Adopting a new puppy or kitten is a very exciting time, but along with the fun comes a great deal of responsibility. Many people liken caring for a puppy or kitten to having a newborn baby, and it is easy to see why. Baby animals need even more looking after than adult pets, and you will need to ensure that your new furbaby is growing and developing normally and teach them about the world around them so that they can learn to keep themselves safe as they mature. There are some aspects of your pet’s wellbeing that you will always need to be responsible for, such as their preventative healthcare, their diet and nutrition and their safety in and outside of your home.
To help you get started on raising a healthy and happy pet, here’s what you need to know about caring for your new puppy or kitten.
Preventative care is one of your most important responsibilities since it is the best way to keep your pet safe from the many different diseases and parasites that can threaten their health and wellbeing. Whilst your pet is so young, they are particularly vulnerable to illness since their immune system isn’t fully developed.
Preventative care falls into two areas. The first is vaccinations, which your new pet will need to start having as young as 6 weeks old. Since they are unable to receive the full protection in one dose, their vaccines are spread over a few months early in their life. This will build up their immunity to the disease, and once they reach around a year old, they can start to have the full dose vaccinations at the schedule recommended by your vet.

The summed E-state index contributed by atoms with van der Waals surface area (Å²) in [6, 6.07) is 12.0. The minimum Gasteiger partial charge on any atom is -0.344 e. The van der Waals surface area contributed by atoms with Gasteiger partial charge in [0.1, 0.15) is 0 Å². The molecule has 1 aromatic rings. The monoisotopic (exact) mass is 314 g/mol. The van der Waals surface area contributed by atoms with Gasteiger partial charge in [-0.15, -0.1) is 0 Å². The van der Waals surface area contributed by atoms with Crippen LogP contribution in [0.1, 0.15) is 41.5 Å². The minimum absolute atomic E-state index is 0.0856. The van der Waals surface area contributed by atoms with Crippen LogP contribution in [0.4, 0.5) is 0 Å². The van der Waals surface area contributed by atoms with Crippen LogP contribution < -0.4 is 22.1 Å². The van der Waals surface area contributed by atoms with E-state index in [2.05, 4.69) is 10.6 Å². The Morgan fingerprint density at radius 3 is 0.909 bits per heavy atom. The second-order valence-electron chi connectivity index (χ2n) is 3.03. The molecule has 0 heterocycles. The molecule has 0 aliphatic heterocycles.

The second element of preventative care is protection against parasites. Vaccinations are ineffective at preventing parasites (except in the case of heartworms which can be kept at bay using preventative injections administered either 6 or 12 monthly). Other parasites require oral medications or topical treatments to be repelled. Your vet will be able to advise you which preventatives are most suitable and how often they should be administered.
Also sometimes referred to as spaying in females or castration in males, this procedure is the removal of the reproductive organs of your pet. This should be an immediate priority for any responsible pet owner as not only will it prevent unwanted pregnancy and be an important step in reducing the huge overpopulation of animals living in shelters across the U.S. but it also has health benefits for your furbaby. Animals who are neutered early on in life are less likely to develop certain serious diseases, including uterine infections, breast cancer, testicular cancer, prostate problems and more. Neutering also helps to prevent some undesirable behaviors in pets, such as urine spraying, aggressiveness, and yowling.
Pets require different diets at different stages of their life, and whilst you have a puppy or kitten, they will need to receive specific nutrition to ensure that they grow and develop normally. Your vet will be able to advise you which food is most suitable for your pet, and how much and how often they should be fed.
Training is another important aspect of caring for a new pet, particularly if you want your household to be clean and happy for everyone living there. Toilet training will be an immediate priority, although it can take some time for animals to become completely successful. Cats tend to learn faster than dogs in this area of their development. You will also need to make your pet aware of the house rules and keep these consistent so as not to confuse your furbaby. Your vet will be delighted to give you advice on training your pet and if needs be, signpost you towards classes that will help.
Microchipping your pet is the best way to permanently attach a form of identification to them. Unless collars and tags, microchips cannot fall off and become lost and cannot be tampered with. Your personal details are also completely safe at all times. Most vets offer a microchipping service and it is recommended that you arrange for your pet to have a chip placed as soon as possible.
If you would like more advice on the best way to care for your new puppy or kitten, please don’t hesitate to get in touch with our veterinary experts in Paducah, KY today.